Perception

perceptionHave you ever told someone something or found out something about someone and though you didn’t want, even though you tried real hard not to, your perception of them began to change?

I believe that is happening to me right now. It’s happened to me before, but I think it’s happening again. I think it’s happening on their side as well.

The friend I mentioned the other day, the one who wants me to go get her dog after the rapture, I think it’s happening with her. I’m trying so hard to remember we have years of friendship and our religious differences need not change that. But I think it is. I think it did.

Facebook has once again shown me what someone really thinks about my views. It’s as if they just are unable to be considerate and even nice about it. I do not write about religion on Facebook, however I do like posts from others that I sometimes agree with. Since Facebook now allows people to see your every move, I assume that some of my “likes” have been seen by people on my friends list. She has been posting things for days, way more than she used to, about how God is real and that is can be proven. You get the picture right? Some of it is just silly and you can tell no though whatsoever has gone into thinking about seeing if the data they are posting is sound. I mean things that scientist supposedly said. Silly stuff.

The other night she posted this.

“Atheism treats people cheaply. It robs death of meaning, and if death has no meaning, how can life ultimately have meaning? Atheism cheapens everything it touches—look at the results of communism, the most powerful form of atheism on earth. In the end, when the atheist dies and encounters God instead of the nothingness he had predicted, he’ll recognize that atheism was a cheap answer because it refused the only thing that’s not cheap—the God of infinite value.”PETER JOHN KREEFT, PH.D

It was insulting to me. I’ve heard this before, many times and no matter how you try to explain it, those I have spoken to about this do not understand. At all. They are quite insulting about their insistence of this. So I messaged her.

I see you are posting a lot of stuff about atheism lately. I’m assuming(and you know what assuming can make someone look like if they are wrong:) that it might be geared at me or the AH.
I’m not mad or anything, but you said you might have questions at some point. I was wondering if you had any now, that you might want me to answer?

I probably should have ignored it like I ignore most things on Facebook, but you know I was insulted and I am pretty sure that the AH and I are the only atheist on her friends list, so I assumed those things are being aimed at us. She had not previously posted things like this. She sent me a message back saying that she had not realized she was posting “a lot of stuff about atheism” lately, but that post was not meant to make me or the AH feel bad. That she had been reading and had liked the quote and agreed with it. That she’s very sad for us and promises that there is evidence for God. She used promised several times. She stated she is in “total disagreement with the whole atheism concept. ” She is praying for us daily.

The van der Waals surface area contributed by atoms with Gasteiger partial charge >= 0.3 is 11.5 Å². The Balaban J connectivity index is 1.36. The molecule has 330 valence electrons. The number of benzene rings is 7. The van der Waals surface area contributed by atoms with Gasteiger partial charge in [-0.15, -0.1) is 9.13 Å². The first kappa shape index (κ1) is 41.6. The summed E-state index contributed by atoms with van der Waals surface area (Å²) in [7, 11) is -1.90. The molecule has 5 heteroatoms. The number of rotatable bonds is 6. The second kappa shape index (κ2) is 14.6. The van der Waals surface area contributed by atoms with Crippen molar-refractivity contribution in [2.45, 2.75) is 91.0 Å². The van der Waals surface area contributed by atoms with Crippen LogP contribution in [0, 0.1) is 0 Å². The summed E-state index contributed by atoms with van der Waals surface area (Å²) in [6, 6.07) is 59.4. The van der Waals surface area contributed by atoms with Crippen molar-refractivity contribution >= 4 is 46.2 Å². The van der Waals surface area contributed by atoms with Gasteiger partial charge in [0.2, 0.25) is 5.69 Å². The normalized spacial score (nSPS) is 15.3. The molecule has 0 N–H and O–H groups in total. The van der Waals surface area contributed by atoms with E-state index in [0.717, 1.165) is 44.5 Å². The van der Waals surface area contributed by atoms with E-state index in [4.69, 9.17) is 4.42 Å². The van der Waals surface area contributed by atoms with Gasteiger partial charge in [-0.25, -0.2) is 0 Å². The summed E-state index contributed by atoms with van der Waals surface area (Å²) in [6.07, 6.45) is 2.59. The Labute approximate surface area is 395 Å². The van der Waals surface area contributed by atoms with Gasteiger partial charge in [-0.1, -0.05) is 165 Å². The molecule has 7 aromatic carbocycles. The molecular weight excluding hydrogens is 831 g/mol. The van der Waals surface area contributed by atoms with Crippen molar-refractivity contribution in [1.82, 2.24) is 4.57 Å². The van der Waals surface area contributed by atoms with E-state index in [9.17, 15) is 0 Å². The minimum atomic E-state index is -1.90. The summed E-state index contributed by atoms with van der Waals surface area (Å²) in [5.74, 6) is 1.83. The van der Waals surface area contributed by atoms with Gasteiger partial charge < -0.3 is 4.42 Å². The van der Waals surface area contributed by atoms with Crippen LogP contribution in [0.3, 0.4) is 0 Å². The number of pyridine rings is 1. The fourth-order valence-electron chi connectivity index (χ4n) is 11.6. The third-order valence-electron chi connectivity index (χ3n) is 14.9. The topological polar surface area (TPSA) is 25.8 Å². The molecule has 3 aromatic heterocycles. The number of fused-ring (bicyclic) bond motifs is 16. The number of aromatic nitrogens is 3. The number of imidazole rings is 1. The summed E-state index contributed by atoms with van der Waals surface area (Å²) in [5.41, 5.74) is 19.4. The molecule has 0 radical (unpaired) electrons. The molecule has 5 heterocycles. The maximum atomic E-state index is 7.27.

Sigh.

Since then she has posted several more things and is rallying the troops on Facebook  to make sure, I assume, that she has support in numbers.

I don’t expect people to tiptoe around me. I don’t expect them to agree with me either. However, I do expect them to be respectful and be aware of how they may make others feel. I’m probably too nice, if there is such a thing, but I always try to do this. It seems that I am more prepared to overlook our differences than they are. They seem to take my disbelief as a personal attack, which I have never, ever tried to make them feel like. I do not think they are stupid for believing the way they do. I never have said that to them, however that is usually not reciprocated.

It has crossed my mind that it is the AH that they are most angry with. He usually does not hesitate to challenge their claims. Though he does it respectfully, providing articles and such I know it ticks them off. He says that Facebook is a social network, that its whole purpose is so you can discuss things and that if something is put out there then the poster should expect that someone may not agree and say something about it. I don’t always agree with that. I think sometimes it’s best to stay quite, but I don’t like to stir the pot. We have gotten into more than one discussion about this.

With that said I do agree that if they have the right to post religious claims and such than those who don’t agree have the same right to disagree and say so. It should be respectfully done. People just don’t like their religion challenged at all.

So, I plan to give this some time. I plan to keep telling myself that she is probably angry and hurt and she needs an outlet and a support system and she is finding that on Facebook.  I suppose I am finding that here. That is why I write about it. I appreciate the support from those that are like-minded.

I don’t want our friendship to change. I’m scared it’s going to. I don’t want to lose yet another person due to my disbelief. I’m tired of a god I don’t believe in dictating my life.

So, what say you, about the AH and his opinion on commenting on Facebook? Has your perception changed of someone and it damaged you relationship? Has someone close to you pulled back from you because their opinion of you changed.

Am I too sensitive?

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About theagnosticswife

Living in the bible belt, in middle America, with a once Christian husband who has turned Agnostic. I no longer know what I believe.
This entry was posted in About Me, Agnostic, Atheist, Christian, God, Life and tagged , , , , . Bookmark the permalink.

15 Responses to Perception

  1. artsifrtsy says:

    I have seen people change their perceptions of me when they learn that I am a Christian, or that I am tattooed, or that I am a Democrat. The faith community can be so presumptuous even with it’s own too. I do my best to be thoughtful accepting. I think tolerance is something that takes a lot of work. I think it’s choosing to see someone apart from your own beliefs. It’s not easy. I respect your attempts to see beyond belief. Facebook can be a cesspool of me-toos.

    I read your post linked above and felt a little sick about you being asked to watch a dog after the rapture – for me personally this kind of thing brings out an ugly side of faith – an elitism that is so contradictory to the humble nature of the man my faith pretends to follow.